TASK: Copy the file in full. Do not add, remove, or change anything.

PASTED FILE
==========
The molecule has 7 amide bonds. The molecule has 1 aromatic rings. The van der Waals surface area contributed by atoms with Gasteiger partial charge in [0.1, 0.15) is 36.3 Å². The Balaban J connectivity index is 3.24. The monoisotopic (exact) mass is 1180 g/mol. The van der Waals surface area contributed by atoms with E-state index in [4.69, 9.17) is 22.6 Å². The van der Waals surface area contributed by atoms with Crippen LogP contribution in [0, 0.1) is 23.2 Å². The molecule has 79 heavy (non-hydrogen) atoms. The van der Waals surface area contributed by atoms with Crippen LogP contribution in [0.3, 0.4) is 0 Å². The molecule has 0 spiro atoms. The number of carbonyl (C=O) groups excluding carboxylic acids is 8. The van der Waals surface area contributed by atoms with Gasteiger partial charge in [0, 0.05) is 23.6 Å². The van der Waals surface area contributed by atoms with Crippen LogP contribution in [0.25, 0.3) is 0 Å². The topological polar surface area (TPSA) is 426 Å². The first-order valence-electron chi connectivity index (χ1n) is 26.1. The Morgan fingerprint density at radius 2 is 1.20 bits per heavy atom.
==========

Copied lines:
The molecule has 7 amide bonds. The molecule has 1 aromatic rings. The van der Waals surface area contributed by atoms with Gasteiger partial charge in [0.1, 0.15) is 36.3 Å². The Balaban J connectivity index is 3.24. The monoisotopic (exact) mass is 1180 g/mol. The van der Waals surface area contributed by atoms with E-state index in [4.69, 9.17) is 22.6 Å². The van der Waals surface area contributed by atoms with Crippen LogP contribution in [0, 0.1) is 23.2 Å². The molecule has 79 heavy (non-hydrogen) atoms. The van der Waals surface area contributed by atoms with Crippen LogP contribution in [0.3, 0.4) is 0 Å². The molecule has 0 spiro atoms. The number of carbonyl (C=O) groups excluding carboxylic acids is 8. The van der Waals surface area contributed by atoms with Gasteiger partial charge in [0, 0.05) is 23.6 Å². The van der Waals surface area contributed by atoms with Crippen LogP contribution in [0.25, 0.3) is 0 Å². The topological polar surface area (TPSA) is 426 Å². The first-order valence-electron chi connectivity index (χ1n) is 26.1. The Morgan fingerprint density at radius 2 is 1.20 bits per heavy atom.